US Secretary of State Antony Blinken has said Sweden and Finland will soon become NATO allies, despite Turkey's concerns about the two countries joining the Western military alliance.
Speaking at a press briefing following meetings at the US State Department with his Swedish and Finnish counterparts on Thursday, Blinken said that the two nations are already integrating into the work of the alliance, Reuters reported.
"This is not a bilateral issue between the United States and Turkey. And it's not going to turn into one," Blinken said.
He claimed that Finland and Sweden have had a productive process working with Turkey to address concerns and concrete steps have been taken.
"I have every expectation that both will formally become members soon,” he added.
Finland and Sweden both asked to join NATO this year in the wake of Russia's military operation in Ukraine, but Turkey opposed their request until a number of demands were met.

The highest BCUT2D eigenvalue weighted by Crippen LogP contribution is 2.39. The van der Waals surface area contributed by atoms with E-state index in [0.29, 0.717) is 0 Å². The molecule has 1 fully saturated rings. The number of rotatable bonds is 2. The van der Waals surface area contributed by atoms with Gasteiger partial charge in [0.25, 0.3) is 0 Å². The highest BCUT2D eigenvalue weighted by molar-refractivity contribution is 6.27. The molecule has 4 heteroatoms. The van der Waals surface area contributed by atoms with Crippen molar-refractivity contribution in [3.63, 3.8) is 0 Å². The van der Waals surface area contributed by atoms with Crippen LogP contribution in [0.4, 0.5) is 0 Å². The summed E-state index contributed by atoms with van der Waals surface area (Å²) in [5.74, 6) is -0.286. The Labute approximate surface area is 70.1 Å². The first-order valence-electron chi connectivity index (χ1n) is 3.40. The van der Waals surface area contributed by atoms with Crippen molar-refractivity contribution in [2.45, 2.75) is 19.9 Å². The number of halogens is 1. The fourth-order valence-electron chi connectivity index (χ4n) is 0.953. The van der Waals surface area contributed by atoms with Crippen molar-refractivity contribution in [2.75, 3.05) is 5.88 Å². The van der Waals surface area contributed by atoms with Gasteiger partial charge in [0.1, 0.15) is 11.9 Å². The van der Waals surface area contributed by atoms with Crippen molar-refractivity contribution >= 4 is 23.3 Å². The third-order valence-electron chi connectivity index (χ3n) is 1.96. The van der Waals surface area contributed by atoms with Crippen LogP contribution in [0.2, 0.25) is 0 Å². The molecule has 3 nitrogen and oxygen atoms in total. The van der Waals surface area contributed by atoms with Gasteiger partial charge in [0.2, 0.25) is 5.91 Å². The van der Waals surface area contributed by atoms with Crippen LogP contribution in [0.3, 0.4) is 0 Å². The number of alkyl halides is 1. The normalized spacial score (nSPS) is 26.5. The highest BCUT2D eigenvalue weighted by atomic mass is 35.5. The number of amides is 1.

The two Nordic nations require the approval of all 30 NATO member states to join the alliance.
Finnish Foreign Minister Pekka Haavisto said Finland hoped to finalize the process of NATO membership soon.
"We take the security concerns of all allies serious. Finland is a security provider whose membership will further strengthen the alliance as a whole."
Swedish Foreign Minister Tobias Billström said the NATO accession process was "progressing well."
Last month, Russia warned that Sweden and Finland joining NATO could accelerate the militarization of the Arctic region.
Russia's foreign ministry spokeswoman Maria Zakharova said that Russia would be the only non-NATO member of the Arctic Council - an intergovernmental group that promotes cooperation in the Arctic.
"It cannot be ignored that once these countries join the alliance, all member states of the Arctic Council apart from Russia will be members of the North Atlantic bloc," she said.
"This could lead to increased militarization of the Arctic region but in turn, it would mean a significant increase in tensions over high latitude security risks."
However, she said that the Arctic Council does not deal with military security issues.
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